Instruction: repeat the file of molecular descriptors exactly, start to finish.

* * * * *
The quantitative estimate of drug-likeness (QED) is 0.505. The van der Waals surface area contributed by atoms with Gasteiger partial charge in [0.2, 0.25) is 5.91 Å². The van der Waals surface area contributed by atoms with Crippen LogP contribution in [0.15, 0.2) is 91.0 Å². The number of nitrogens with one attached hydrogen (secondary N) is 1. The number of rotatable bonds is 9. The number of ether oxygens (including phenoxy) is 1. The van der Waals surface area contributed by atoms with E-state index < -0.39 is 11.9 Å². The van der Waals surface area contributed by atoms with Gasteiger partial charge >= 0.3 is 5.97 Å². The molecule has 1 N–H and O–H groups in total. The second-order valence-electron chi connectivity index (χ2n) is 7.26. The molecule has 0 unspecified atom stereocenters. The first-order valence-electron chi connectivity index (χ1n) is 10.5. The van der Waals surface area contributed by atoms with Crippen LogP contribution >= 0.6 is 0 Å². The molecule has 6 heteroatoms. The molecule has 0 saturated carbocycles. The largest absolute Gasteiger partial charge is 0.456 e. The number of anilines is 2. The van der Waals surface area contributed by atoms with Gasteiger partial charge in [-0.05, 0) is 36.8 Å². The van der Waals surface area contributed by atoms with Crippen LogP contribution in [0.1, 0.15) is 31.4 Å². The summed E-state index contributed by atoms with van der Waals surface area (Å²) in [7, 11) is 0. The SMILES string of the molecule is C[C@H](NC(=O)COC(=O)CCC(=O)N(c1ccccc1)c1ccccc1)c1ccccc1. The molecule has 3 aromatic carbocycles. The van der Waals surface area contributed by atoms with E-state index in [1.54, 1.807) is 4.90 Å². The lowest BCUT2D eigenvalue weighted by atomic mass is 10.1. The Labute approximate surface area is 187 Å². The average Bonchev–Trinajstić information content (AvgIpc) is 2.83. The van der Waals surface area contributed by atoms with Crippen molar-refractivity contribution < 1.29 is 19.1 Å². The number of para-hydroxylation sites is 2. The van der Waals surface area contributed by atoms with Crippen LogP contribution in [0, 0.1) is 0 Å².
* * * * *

The quantitative estimate of drug-likeness (QED) is 0.505. The van der Waals surface area contributed by atoms with Gasteiger partial charge in [0.2, 0.25) is 5.91 Å². The van der Waals surface area contributed by atoms with Crippen LogP contribution in [0.15, 0.2) is 91.0 Å². The number of nitrogens with one attached hydrogen (secondary N) is 1. The number of rotatable bonds is 9. The number of ether oxygens (including phenoxy) is 1. The van der Waals surface area contributed by atoms with E-state index < -0.39 is 11.9 Å². The van der Waals surface area contributed by atoms with Gasteiger partial charge >= 0.3 is 5.97 Å². The molecule has 1 N–H and O–H groups in total. The second-order valence-electron chi connectivity index (χ2n) is 7.26. The molecule has 0 unspecified atom stereocenters. The first-order valence-electron chi connectivity index (χ1n) is 10.5. The van der Waals surface area contributed by atoms with Crippen LogP contribution >= 0.6 is 0 Å². The molecule has 6 heteroatoms. The molecule has 0 saturated carbocycles. The largest absolute Gasteiger partial charge is 0.456 e. The number of anilines is 2. The van der Waals surface area contributed by atoms with Gasteiger partial charge in [-0.05, 0) is 36.8 Å². The van der Waals surface area contributed by atoms with Crippen LogP contribution in [0.1, 0.15) is 31.4 Å². The summed E-state index contributed by atoms with van der Waals surface area (Å²) in [7, 11) is 0. The SMILES string of the molecule is C[C@H](NC(=O)COC(=O)CCC(=O)N(c1ccccc1)c1ccccc1)c1ccccc1. The molecule has 3 aromatic carbocycles. The van der Waals surface area contributed by atoms with E-state index in [1.54, 1.807) is 4.90 Å². The lowest BCUT2D eigenvalue weighted by atomic mass is 10.1. The Labute approximate surface area is 187 Å². The average Bonchev–Trinajstić information content (AvgIpc) is 2.83. The van der Waals surface area contributed by atoms with Crippen molar-refractivity contribution < 1.29 is 19.1 Å². The number of para-hydroxylation sites is 2. The van der Waals surface area contributed by atoms with Crippen LogP contribution in [0, 0.1) is 0 Å².